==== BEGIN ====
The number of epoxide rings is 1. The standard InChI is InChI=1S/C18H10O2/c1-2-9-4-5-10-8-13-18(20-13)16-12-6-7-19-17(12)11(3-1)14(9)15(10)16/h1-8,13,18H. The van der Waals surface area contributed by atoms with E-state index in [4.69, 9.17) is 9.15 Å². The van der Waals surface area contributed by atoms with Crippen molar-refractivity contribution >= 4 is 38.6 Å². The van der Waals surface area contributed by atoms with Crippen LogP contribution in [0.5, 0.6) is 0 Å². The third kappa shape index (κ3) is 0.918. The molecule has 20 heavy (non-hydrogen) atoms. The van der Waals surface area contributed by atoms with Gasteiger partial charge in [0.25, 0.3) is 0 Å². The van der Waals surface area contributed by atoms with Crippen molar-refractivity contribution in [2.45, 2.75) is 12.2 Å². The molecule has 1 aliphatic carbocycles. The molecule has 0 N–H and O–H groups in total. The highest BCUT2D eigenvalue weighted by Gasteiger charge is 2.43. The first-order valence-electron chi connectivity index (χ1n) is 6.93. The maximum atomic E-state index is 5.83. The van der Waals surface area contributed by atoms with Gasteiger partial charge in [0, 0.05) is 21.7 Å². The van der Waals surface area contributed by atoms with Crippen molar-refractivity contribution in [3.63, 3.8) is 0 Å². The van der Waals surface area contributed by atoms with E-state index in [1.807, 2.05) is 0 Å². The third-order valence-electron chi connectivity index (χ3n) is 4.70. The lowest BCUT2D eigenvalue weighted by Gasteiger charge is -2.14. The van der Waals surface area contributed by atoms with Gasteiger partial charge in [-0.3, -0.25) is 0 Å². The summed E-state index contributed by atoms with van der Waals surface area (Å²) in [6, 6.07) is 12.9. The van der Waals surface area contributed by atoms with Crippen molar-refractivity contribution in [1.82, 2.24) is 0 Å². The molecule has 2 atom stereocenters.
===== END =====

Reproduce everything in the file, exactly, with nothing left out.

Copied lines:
The number of epoxide rings is 1. The standard InChI is InChI=1S/C18H10O2/c1-2-9-4-5-10-8-13-18(20-13)16-12-6-7-19-17(12)11(3-1)14(9)15(10)16/h1-8,13,18H. The van der Waals surface area contributed by atoms with E-state index in [4.69, 9.17) is 9.15 Å². The van der Waals surface area contributed by atoms with Crippen molar-refractivity contribution >= 4 is 38.6 Å². The van der Waals surface area contributed by atoms with Crippen LogP contribution in [0.5, 0.6) is 0 Å². The third kappa shape index (κ3) is 0.918. The molecule has 20 heavy (non-hydrogen) atoms. The van der Waals surface area contributed by atoms with Gasteiger partial charge in [0.25, 0.3) is 0 Å². The van der Waals surface area contributed by atoms with Crippen molar-refractivity contribution in [2.45, 2.75) is 12.2 Å². The molecule has 1 aliphatic carbocycles. The molecule has 0 N–H and O–H groups in total. The highest BCUT2D eigenvalue weighted by Gasteiger charge is 2.43. The first-order valence-electron chi connectivity index (χ1n) is 6.93. The maximum atomic E-state index is 5.83. The van der Waals surface area contributed by atoms with Gasteiger partial charge in [0, 0.05) is 21.7 Å². The van der Waals surface area contributed by atoms with Crippen molar-refractivity contribution in [3.63, 3.8) is 0 Å². The van der Waals surface area contributed by atoms with E-state index in [1.807, 2.05) is 0 Å². The third-order valence-electron chi connectivity index (χ3n) is 4.70. The lowest BCUT2D eigenvalue weighted by Gasteiger charge is -2.14. The van der Waals surface area contributed by atoms with Gasteiger partial charge in [-0.3, -0.25) is 0 Å². The summed E-state index contributed by atoms with van der Waals surface area (Å²) in [6, 6.07) is 12.9. The van der Waals surface area contributed by atoms with Crippen molar-refractivity contribution in [1.82, 2.24) is 0 Å². The molecule has 2 atom stereocenters.